The glamorization of communism is widespread. On West 4th Street in Manhattan, the popular KGB Bar is known for its literary readings and Soviet propaganda posters. In Los Angeles, the La La Ling boutique sells baby clothing emblazoned with the face of Che Guevara, Fidel Castro's notorious henchman. At the House of Mao, a popular eatery in Singapore, waiters in Chinese army uniforms serve Long March Chicken, and a giant picture of Mao Zedong dominates one wall.

What can explain such ''communist chic?" How can people who wouldn't dream of drinking in a pub called Gestapo cheerfully hang out at the KGB Bar? If the swastika is an undisputed symbol of unspeakable evil, can the hammer-and-sickle and other emblems of communism be anything less?

Between 1933 and 1945, Adolf Hitler's Nazis slaughtered some 21 million people, but the communist nightmare has lasted far longer and its death toll is far, far higher. Since 1917, communist regimes have sent more than 100 million victims to their graves -- and in places like North Korea, the deaths continue to this day. The historian R.J. Rummel, an expert on genocide and government mass murder, estimates that the Soviet Union alone annihilated nearly 62 million people: ''Old and young, healthy and sick, men and women, even infants and the infirm, were killed in cold blood. They were not combatants in civil war or rebellions; they were not criminals. Indeed, nearly all were guilty of . . . nothing."

Yet communism rarely evokes the instinctive loathing that Nazism does. Prince Harry's swastika was way over the line, but Tim Vincent's hammer-and-sickle was kitschy and cool. Why?

Several reasons suggest themselves.

One is that in the war to defeat Nazi Germany, the Soviet Union fought with the Allies. World War II eventually gave way to the long-drawn Cold War, but America's alliance with Moscow left in many minds the belief that when it counted most, the communists were on our side.

Moreover, the Nazis didn't camouflage their hatefulness. Their rhetoric made only too clear that they loathed Jews and other ''subhumans" and believed an Aryan master race was destined to rule all others. By contrast, communist movements typically masked their ruthlessness with appealing talk of peace, equality, and an end to exploitation. Partly as a result, the myth persists to this day that communism is really a noble system that has never been properly implemented.

Third, the excesses of Joseph McCarthy hurt honest anticommunism. In the backlash to McCarthyism, many journalists and intellectuals came to dismiss any strong stand against the communists as ''Red baiting," and conscientious liberals found it increasingly difficult to take a vocal anti-Soviet stand.

But perhaps the strongest explanation is the simplest: visibility. Ever since the end of World War II, when photographers entered the death camps and recorded what they found, the world has had indelible images of the Nazi crimes. But no army ever liberated the Soviet Gulag or halted the Maoist massacres. If there are photos or films of those atrocities, few of us have ever seen them. The victims of communism have tended to be invisible -- and suffering that isn't seen is suffering most people don't think about.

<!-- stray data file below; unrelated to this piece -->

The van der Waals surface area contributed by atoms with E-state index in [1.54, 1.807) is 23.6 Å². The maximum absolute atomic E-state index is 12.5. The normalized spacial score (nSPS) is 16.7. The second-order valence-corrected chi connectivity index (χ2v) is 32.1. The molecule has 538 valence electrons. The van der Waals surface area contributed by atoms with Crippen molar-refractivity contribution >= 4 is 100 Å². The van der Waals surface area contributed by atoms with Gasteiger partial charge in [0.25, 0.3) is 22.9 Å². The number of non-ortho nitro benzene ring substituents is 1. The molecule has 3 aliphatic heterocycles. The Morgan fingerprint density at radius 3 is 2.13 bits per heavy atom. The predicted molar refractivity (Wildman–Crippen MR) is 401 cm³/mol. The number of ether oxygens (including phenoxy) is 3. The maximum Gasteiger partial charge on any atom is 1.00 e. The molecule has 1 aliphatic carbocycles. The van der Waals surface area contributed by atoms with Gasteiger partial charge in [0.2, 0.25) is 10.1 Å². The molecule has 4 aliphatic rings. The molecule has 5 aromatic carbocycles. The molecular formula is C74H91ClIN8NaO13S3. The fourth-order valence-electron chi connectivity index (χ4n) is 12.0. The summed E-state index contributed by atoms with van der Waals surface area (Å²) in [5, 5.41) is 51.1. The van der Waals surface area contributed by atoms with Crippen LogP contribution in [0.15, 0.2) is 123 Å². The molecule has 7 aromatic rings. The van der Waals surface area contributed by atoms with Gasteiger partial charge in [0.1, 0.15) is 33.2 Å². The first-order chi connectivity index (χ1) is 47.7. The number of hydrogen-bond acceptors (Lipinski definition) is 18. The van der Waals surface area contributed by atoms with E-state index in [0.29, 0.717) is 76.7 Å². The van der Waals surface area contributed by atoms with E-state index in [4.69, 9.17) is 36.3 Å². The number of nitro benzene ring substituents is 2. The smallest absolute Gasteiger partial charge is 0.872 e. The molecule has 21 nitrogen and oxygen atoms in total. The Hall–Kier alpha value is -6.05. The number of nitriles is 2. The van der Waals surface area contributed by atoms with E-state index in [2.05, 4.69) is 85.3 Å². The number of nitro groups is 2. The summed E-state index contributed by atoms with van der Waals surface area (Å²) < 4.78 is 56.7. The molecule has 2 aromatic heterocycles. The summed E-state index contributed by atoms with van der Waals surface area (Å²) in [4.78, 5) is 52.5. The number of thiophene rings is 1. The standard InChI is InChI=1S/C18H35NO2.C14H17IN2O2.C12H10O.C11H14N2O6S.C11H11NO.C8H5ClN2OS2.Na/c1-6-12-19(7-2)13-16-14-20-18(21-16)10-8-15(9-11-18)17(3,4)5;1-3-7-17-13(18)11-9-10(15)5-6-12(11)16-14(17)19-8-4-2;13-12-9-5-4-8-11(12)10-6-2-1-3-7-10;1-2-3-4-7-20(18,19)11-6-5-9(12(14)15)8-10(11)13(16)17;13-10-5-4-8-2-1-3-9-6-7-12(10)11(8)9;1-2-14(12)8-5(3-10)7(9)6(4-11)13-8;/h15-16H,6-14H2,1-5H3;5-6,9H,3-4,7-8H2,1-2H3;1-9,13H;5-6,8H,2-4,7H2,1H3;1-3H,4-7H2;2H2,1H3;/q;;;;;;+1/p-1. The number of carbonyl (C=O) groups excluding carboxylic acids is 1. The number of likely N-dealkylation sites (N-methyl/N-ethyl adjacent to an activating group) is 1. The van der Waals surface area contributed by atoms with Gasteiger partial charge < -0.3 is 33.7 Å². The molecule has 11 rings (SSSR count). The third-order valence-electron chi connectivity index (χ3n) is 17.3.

''Communist chic?" The blood of 100 million victims cries out from the ground. To wear the symbols of their killers is no fashion statement, but the ultimate in bad taste.

Monday, May 01, 2006

The "Other" Immigrants

On this day, May 1st, A Day Without Immigrants, I thought I'd reflect a bit on the whole controversy.

First of all, I really didn't notice the big impact that the boycott was supposed to make. Yes, AM traffic was lighter, but more reminiscent of a summer weekday than a weekend or holiday. Other than that, it was a normal day. Fedex and USPS made their normal rounds; I picked up lunch at Chicken Kitchen; my wife shopped at Publix; and the cleaning crew arrived at work around 4 PM as usual.

As much as I sympathize with those immigrants who come here for a better life and to bring up their children in a better environment, a big part of me has to wonder what the purpose of today's boycott is. If it's to make a statement, OK fine. They've already gotten the attention of lawmakers.

However, what statement have they made? Well, if we go back to the first protests where an unfortunate minority changed anti-American slogans, flew American flags upside down and wore Che t-shirts; then the VERY bad decision to record a Spanish version of the National Anthem; followed by today's boycott on May Day of all days, I would say they have lost a lot of people who would have otherwise been sympathetic to their cause. They pretty much lost me even though I think a lot of their complaints are valid.

The past few days I couldn't help but think about the group of immigrants that has largely been overlooked in this saga.

No, not the Cubans.

I'm talking about LEGAL immigrants.

How would they feel seeing all these undocumented immigrants (who willingly came to this country illegally) skipping work and protesting for rights when they themselves had to go through the long and arduous process to gain legal status and eventually become citizens? How would they feel about some of these people who basically want a free ride to citizenship when they had to bust their butts?

Go over to Sundries and take a look for yourself.